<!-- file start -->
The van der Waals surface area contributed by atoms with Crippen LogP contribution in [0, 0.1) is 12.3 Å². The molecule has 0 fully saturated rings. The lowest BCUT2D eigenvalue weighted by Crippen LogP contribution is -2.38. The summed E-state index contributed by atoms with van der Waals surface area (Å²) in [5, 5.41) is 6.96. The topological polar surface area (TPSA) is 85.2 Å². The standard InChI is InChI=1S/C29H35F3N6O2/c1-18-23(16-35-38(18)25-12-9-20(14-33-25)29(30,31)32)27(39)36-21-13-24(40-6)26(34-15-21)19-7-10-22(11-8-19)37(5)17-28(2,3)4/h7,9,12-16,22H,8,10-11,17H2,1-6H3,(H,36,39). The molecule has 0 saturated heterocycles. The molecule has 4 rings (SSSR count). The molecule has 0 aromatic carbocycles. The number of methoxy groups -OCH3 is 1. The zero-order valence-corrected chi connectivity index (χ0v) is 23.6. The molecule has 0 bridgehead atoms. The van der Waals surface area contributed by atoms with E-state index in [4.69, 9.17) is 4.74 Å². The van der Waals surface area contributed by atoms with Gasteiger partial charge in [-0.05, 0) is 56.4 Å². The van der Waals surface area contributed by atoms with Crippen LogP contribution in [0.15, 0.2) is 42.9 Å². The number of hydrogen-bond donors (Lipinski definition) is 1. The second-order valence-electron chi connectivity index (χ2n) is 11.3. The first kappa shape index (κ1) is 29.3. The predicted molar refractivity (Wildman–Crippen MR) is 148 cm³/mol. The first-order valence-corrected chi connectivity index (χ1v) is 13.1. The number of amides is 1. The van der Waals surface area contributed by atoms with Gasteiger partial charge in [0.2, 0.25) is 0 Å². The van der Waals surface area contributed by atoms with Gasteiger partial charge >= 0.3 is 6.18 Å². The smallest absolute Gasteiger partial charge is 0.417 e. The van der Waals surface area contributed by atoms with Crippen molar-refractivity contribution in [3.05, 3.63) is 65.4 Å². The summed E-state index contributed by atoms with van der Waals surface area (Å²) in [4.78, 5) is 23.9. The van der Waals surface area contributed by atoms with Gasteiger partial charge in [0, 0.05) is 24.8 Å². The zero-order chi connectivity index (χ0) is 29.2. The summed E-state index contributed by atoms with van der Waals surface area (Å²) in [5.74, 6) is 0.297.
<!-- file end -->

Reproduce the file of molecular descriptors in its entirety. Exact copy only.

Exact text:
The van der Waals surface area contributed by atoms with Crippen LogP contribution in [0, 0.1) is 12.3 Å². The molecule has 0 fully saturated rings. The lowest BCUT2D eigenvalue weighted by Crippen LogP contribution is -2.38. The summed E-state index contributed by atoms with van der Waals surface area (Å²) in [5, 5.41) is 6.96. The topological polar surface area (TPSA) is 85.2 Å². The standard InChI is InChI=1S/C29H35F3N6O2/c1-18-23(16-35-38(18)25-12-9-20(14-33-25)29(30,31)32)27(39)36-21-13-24(40-6)26(34-15-21)19-7-10-22(11-8-19)37(5)17-28(2,3)4/h7,9,12-16,22H,8,10-11,17H2,1-6H3,(H,36,39). The molecule has 0 saturated heterocycles. The molecule has 4 rings (SSSR count). The molecule has 0 aromatic carbocycles. The number of methoxy groups -OCH3 is 1. The zero-order valence-corrected chi connectivity index (χ0v) is 23.6. The molecule has 0 bridgehead atoms. The van der Waals surface area contributed by atoms with E-state index in [4.69, 9.17) is 4.74 Å². The van der Waals surface area contributed by atoms with Gasteiger partial charge in [-0.05, 0) is 56.4 Å². The van der Waals surface area contributed by atoms with Crippen LogP contribution in [0.15, 0.2) is 42.9 Å². The number of hydrogen-bond donors (Lipinski definition) is 1. The second-order valence-electron chi connectivity index (χ2n) is 11.3. The first kappa shape index (κ1) is 29.3. The predicted molar refractivity (Wildman–Crippen MR) is 148 cm³/mol. The first-order valence-corrected chi connectivity index (χ1v) is 13.1. The number of amides is 1. The van der Waals surface area contributed by atoms with Gasteiger partial charge in [0.2, 0.25) is 0 Å². The van der Waals surface area contributed by atoms with Gasteiger partial charge >= 0.3 is 6.18 Å². The smallest absolute Gasteiger partial charge is 0.417 e. The van der Waals surface area contributed by atoms with Crippen molar-refractivity contribution in [3.05, 3.63) is 65.4 Å². The summed E-state index contributed by atoms with van der Waals surface area (Å²) in [4.78, 5) is 23.9. The van der Waals surface area contributed by atoms with Gasteiger partial charge in [0, 0.05) is 24.8 Å². The zero-order chi connectivity index (χ0) is 29.2. The summed E-state index contributed by atoms with van der Waals surface area (Å²) in [5.74, 6) is 0.297.